The Author's Prayer

A while back, Washington Post fiction critic extraordinaire Ron Charles tweeted: Does being stuck inside writing a review on this gorgeous day make me even more annoyed with this tedious novel?

I was never able to determine which book Charles was referencing, but the comment left me wondering if a critic’s personal circumstances might impact his or her opinion of a book.

Did the fine weather and his unfortunate interior confinement impact Charles’ review of the book in question?

Probably not.

But are their more likely circumstances where a critic’s opinion could be influenced?

For example, does the last novel that the critic has read influence the review? If he has just finished reading a real clunker, does that give the next book a slight leg-up?

And conversely, what if the critic has just read what he considers to be the book of the decade? Will this influence his opinion of the next book he reviews?  Could the next book hope to measure up to the previous book, and if not, will the review be inherently, if not purposefully, slightly less favorable?

The list of potential influences is endless.

Did the critic and his wife engage in verbal fisticuffs just prior to sitting down to read the book?

Were the kids’ report cards uncommonly glowing this semester?

Was dinner a disappointment?

Did the critic just have sex?

Did the critic’s iPhone refuse to sync, necessitating a trip to the Genius Bar?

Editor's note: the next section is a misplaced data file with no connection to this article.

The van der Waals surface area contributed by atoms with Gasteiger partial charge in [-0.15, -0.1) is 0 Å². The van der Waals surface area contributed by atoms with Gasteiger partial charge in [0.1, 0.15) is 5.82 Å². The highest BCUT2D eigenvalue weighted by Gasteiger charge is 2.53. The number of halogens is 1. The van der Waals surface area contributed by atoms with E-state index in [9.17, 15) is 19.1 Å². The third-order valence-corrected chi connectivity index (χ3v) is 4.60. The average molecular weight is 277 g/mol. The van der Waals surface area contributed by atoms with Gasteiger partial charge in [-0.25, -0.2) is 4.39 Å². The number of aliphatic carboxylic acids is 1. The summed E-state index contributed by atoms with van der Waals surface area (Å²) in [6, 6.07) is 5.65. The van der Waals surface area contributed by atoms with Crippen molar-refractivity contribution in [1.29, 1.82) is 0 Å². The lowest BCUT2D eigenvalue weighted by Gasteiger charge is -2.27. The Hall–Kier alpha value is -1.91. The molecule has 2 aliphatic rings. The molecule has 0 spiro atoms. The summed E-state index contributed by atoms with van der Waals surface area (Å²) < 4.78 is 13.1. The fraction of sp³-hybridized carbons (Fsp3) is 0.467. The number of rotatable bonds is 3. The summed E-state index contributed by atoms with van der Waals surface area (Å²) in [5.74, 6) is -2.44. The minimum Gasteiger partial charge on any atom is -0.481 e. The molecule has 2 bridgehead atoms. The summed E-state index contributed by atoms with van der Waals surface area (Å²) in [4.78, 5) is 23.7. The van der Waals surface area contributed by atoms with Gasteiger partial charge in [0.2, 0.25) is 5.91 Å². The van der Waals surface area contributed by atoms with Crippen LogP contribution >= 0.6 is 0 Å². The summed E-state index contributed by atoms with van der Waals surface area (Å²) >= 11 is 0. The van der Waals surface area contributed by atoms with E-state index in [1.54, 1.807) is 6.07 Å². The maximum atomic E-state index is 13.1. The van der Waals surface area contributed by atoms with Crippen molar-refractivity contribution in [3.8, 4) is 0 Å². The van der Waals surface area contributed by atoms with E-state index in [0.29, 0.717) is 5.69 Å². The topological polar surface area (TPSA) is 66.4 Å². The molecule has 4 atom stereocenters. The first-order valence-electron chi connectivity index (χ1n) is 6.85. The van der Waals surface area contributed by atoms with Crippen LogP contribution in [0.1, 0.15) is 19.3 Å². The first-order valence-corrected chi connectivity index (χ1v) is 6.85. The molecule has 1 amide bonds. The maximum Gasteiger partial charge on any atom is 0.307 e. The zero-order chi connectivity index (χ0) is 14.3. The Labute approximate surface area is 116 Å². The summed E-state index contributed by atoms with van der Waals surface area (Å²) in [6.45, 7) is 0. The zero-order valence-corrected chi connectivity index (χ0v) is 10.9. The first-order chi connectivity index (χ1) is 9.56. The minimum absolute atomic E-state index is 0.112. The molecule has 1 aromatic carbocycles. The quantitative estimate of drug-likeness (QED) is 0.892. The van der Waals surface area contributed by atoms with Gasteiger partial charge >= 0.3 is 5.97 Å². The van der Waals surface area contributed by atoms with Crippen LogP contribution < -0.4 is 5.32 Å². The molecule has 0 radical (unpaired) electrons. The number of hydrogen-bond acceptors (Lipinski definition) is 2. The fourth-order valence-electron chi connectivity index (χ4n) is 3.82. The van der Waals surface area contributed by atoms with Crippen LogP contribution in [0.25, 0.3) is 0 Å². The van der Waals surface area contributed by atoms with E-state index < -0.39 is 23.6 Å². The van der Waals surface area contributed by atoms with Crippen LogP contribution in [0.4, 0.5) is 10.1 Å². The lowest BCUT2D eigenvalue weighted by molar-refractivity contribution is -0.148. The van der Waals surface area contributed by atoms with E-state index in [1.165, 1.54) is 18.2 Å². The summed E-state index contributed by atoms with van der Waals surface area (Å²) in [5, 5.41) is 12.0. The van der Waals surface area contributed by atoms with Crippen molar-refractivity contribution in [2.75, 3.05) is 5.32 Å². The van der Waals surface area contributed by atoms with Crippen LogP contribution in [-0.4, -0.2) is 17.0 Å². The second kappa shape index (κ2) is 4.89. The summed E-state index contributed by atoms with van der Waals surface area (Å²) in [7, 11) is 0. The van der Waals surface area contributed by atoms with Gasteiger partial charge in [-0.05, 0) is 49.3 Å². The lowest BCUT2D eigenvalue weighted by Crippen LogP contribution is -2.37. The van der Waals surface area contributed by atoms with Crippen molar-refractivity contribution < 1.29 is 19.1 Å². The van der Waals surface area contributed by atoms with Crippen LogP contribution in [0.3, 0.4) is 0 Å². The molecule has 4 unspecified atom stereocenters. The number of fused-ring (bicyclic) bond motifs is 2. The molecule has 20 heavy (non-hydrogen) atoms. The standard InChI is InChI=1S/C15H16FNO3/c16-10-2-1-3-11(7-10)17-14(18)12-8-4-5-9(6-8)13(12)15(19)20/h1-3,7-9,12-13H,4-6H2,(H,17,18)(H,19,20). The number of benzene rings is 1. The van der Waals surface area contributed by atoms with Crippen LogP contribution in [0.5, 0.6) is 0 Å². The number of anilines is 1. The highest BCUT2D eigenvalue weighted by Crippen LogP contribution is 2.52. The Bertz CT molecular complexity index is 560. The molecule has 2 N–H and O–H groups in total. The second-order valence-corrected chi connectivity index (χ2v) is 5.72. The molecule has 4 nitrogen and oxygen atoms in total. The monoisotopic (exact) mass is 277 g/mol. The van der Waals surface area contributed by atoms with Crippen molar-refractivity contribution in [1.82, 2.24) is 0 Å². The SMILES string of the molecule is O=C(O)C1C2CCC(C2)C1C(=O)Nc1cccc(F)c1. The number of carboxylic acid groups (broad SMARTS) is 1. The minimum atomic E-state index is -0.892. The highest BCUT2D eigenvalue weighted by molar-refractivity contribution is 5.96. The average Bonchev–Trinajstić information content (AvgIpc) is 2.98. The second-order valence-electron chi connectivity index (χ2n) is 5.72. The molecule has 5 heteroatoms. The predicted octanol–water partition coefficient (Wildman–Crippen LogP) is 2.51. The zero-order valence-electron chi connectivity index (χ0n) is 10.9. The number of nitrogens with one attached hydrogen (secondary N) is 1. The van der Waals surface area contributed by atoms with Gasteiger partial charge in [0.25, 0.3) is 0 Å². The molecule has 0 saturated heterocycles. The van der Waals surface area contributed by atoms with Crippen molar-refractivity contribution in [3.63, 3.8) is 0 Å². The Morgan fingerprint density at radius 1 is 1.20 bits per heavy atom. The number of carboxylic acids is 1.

Had the critic recently lost a lot of weight through surprising minimal effort?

Was the local 7-11 out of Chunky Monkey and Cherry Garcia?

Was the critic drunk?

Was his back sore?

Was his most recent performance review less than favorable?

Does the cover art on the book remind the critic of the girl in high school who dumped him for his step-brother?

Did his dog just die?

While I like to think that all book critics are impartial and souls, perfectly capable of excluding personal success and disappointment from their work day, it’s probably not possible. As impartial as they may be, a personal crisis tends to weave its way into the fabric of our lives, whether we like it or not.

So  wonder how often a critic’s opinion of a book is slightly shifted by circumstance.

Can the weather or a technological snafu or the death of a pet change a review for better or worse?


If so, I offer this author’s prayer:

When it comes time to review my next book, may all the fine literary critics of the world be the slightly inibriated, suddenly svelt parents of straight A students who have been away at summer camp for a month, allowing the critic and spouse to eat Chunky Money ice cream and have sex on the dining room table after a more-than-satisfying late night dinner.

writing is prayer